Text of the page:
How can we trust the Bar List Data?

Recently, video blogger Alexiscom1 did an analysis of some of our material and asked some questions link. Questions are good - they help us interpret the world around us. One of his questions I thought would make a good post: (paraphrased) "How can we trust the Bar List Data?" Alexiscom1 says: "... any report from SLV in it self would not worth much if they are doing their own audit them self." A popular sentiment! Also talked about by Dave in Denver: 'Any reports generated by SLV/GLD are only as good as the paper they are recorded on.' link. The bar lists are my data source, so I better talk about it at least once.

First, just to set the scene - short of strapping a camera to a kindergarten child's head going to an organized SLV vault day tour, we are limited in our ability to get direct first-hand proof of the inventory. I have always loved this printer ad of the martians printing out boring mars pictures to put in front of the camera of the mars rover. The crux of the ad is that the quality of the print is such good quality that the viewers mistake it for reality.

The ETF's each independently (publicly) publish information about their inventory and present it as evidence of their holdings. I am simply collecting that data and storing it in a central archive for study and analysis - nothing more complex than that. So the bar lists are the published set of claims from the ETF's, how can we trust them?

To address this adequately, we need to recognize it is actually several questions in one, only then can we start to construct tests. Interestingly, the questions are progressive, which means as soon as we answer the first, we can move onto the next 'level' which is typically more complex (conversely it is difficult to move down the ladder). Identifying the categorization may help discussion, so here's the strata:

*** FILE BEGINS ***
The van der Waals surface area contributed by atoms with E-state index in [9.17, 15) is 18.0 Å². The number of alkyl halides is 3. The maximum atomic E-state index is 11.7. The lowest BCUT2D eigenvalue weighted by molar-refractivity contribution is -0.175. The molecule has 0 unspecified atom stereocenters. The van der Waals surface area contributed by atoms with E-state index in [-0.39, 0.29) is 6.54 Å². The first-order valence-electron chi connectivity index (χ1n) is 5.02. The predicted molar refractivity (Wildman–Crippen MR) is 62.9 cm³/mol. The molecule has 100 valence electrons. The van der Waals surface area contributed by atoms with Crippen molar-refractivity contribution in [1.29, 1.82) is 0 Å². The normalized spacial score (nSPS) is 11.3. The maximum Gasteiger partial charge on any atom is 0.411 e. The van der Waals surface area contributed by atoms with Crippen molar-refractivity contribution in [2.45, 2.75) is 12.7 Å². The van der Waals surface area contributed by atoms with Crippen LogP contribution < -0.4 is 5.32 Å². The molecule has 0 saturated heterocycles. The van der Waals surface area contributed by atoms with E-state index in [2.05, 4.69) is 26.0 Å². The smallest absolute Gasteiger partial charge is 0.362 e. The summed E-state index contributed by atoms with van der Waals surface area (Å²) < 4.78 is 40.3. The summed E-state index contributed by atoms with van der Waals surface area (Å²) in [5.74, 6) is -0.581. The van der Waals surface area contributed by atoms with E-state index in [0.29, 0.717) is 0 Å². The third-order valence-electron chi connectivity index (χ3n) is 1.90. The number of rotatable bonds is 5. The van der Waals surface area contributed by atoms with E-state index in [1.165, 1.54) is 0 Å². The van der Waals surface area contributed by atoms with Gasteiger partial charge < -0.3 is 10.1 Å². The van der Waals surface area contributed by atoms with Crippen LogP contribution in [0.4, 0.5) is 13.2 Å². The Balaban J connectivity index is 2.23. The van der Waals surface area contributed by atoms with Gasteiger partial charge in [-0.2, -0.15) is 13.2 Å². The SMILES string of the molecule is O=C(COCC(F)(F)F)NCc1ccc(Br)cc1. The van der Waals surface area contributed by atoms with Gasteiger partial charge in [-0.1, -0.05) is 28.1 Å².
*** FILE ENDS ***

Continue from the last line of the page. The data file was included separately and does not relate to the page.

Level 1: Does the bar list represent bars in the vault? (i.e. empty or not?) Turd Ferguson says largely empty, Harvey Organ says completely empty.

Level 2: Does the bar list represent bullion which is not fake? Bix Weir suggests it's most likely all Molybdenum or Tungsten, Rob Kirby alleges salted gold bars are Everywhere. These people generally call for 'worldwide re-melt and assay'. Perhaps they are correct! But we do at least have a way we can data hunt for these fake bars if they do exist (another post for another time).

Level 3: Does the bar list represent real bullion which is not being double-counted? Ah, the age old con - selling the same thing more than once. This isn't a very common argument but it does pop up continually like with folk like David Morgan, or maybe even GATA. For the purposes of this definition relating to ETF holdings, 'Double-Counting' is defined as ownership - another entity AND the ETF both having full title to the same bar at a serial number level (regardless of how it came about). After much email discussion it turns out that this kind of situation would be rare - inasmuch as the wording on contracts regarding metal would not typically be written to include specific serial numbers, and that bullion banks would not be so stupid to perform that trick on bars which they know are in the public record (in the bar list). For this situation though, we do have a practical test! If you do hold full title to bars by serial numbers, we have the ability to do an ETF spot check for you - on the serial number, using our database. Your evidence combined with ours, might crack this case wide open!! Sadly, no one has yet stepped forward. This absence of people with numbers to test does not prove that there aren't any double-counted bars in ETF's but it's not for lack of opportunity!!

Anything past this level starts to get complicated, and cannot be addressed by the bar lists by themselves. I will however, attempt to itemize them. Please note that a higher-level question only represents argument complexity.